Fine Motor Development: How Babies Find Their Hands

Have you ever wondered how babies find and start using their hands? A baby’s grasp is reflexive, and most young babies keep their hands tightly fisted or curled closed when they are awake and alert. You’ll notice your baby’s fists soften and open slightly when they are relaxed, such as halfway into a feeding or asleep. Continue reading to learn more about fine motor development and how babies begin to use their hands.

Even though their fists are closed, the grasp reflex is present. When a baby feels something on his palm, he’ll usually respond by curling his fingers and holding on. By offering appropriate objects in an intentional way, you can help your baby become more aware of his hands and arms, and explore the movements and coordination leading to hand and arm control. The increasing voluntary control of the hands and fingers is called fine motor development.

You can help your young baby build increasing awareness of his hands and work on developing more voluntary control over the movements of his arms and hands by taking advantage of the grasp reflex.

How to promote your baby’s fine motor development

Baby’s first “toy” – Just a pair of links.
Take two simple baby toy “links,’ click them together, and place them in your baby’s palm. If his fist is closed tightly, try tapping on the small part of your baby’s exposed palm below his curled fingers. The fingers will quickly relax then tighten again. Take that moment to gently unfold his fingers to place the link in his palm, then loop it over his fingers. This way, his thumb will serve as a hook to help keep the links in his hand even if his hand opens and closes several times over the playtime.

Once your baby is holding the pair of links, he’ll randomly move his arms and hands, and when doing so, the links will gently click and clack. Over time, your baby will begin to move his arms and hands more, and will also bring his hand up to his mouth. As soon as a baby can deliberately bring his hands toward his mouth, he will: this isn’t necessarily a sign of hunger or an emerging tooth. It’s a very normal developmental behavior that means “Awesome! I can get my hands in my mouth now!” Your baby will mouth his hands and fingers, and any portion of the links that he can bring to his mouth.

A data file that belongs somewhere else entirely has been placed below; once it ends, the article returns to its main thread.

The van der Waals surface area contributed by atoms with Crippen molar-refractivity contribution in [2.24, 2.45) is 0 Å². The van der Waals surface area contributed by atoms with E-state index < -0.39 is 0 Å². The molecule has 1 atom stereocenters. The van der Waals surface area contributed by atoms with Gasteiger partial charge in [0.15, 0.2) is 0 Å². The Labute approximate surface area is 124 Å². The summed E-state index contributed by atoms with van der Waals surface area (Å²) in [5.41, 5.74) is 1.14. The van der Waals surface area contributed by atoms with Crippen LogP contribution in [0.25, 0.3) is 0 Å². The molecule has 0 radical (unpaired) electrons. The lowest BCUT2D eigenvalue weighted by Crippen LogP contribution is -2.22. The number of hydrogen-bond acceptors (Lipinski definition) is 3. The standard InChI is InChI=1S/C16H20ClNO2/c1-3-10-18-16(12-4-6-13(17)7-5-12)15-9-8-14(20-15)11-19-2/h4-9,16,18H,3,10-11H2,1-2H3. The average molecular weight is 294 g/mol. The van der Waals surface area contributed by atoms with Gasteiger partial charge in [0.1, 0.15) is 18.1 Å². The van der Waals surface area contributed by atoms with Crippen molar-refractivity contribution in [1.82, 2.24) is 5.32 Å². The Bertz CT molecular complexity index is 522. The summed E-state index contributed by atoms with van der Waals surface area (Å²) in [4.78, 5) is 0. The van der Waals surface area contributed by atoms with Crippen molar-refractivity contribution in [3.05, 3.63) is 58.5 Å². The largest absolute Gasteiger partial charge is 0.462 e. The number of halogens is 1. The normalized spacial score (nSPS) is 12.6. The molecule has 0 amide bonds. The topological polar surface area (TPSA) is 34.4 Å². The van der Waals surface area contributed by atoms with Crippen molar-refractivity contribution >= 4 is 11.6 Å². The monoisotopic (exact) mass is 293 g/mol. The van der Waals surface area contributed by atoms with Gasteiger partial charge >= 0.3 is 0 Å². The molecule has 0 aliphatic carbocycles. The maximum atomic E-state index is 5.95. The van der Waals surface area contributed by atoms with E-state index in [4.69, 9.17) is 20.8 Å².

Try “playing” with the links each day. You’ll probably notice that your baby begins to seem more aware of his hands when he’s holding the links and begins to move them with more intention.

Add additional links to the toys that dangle down from your baby’s playmat arches so that his still-very-random arm and leg movements can connect with the toy. Bring the toys down to where your baby’s natural movements happen to be. Your baby will not be able to reach out and grab at the toys dangling over him for a while yet, but if the toys are dangling close to their hands, they will become much more interested and engaged.

Often babies will flail out with an arm or hand and hit a toy over and over, making it rattle and move, while looking off in a completely different direction. Just because he’s not looking, doesn’t mean he’s not working hard to figure out how to move his body to connect with his toy. ALSO moving his head, and the cognitive steps of him understanding what he’s seeing (hey, that’s my arm, with my hand, hitting that toy, which is making that noise) is still a whole lot of information to process. If he’s swiping out with his arm to connect with a toy, he’s showing you a new purposeful skill (perfecting his fine motor development), even if he’s not looking.

Texture Exploration: let your baby feel different types of textures by helping him stroke his hand or fingers over things. Touch soft, hard, shiny, fluffy, warm, cool, crunchy, velvety, scratchy textures, and verbally describe for him what it feels like (called narrating your activities).

– Good early/first “toys” (you’re doing most of the work) – the simple pair of links. Other perfect early toys include soft fabric books, crunchy and crinkly toys and fabrics, and easy grasp rattles that are lightweight, easy to hold, and easy to clean.

What comes next? You’ll begin to see one hand to the mouth more and more often by three months as your baby’s fine motor development matures. Watch to see if your baby brings his hands together to midline (the center of his body) when in the car seat or sitting upright. Usually by three months, your baby will be interested in grasping and clutching his own hands together, and by four months, will be working very hard at getting both hands in the mouth at the same time. He’s got to make room in there, because around five or six months, he’ll be trying to bring his foot into his mouth. Really! Fun times ahead.

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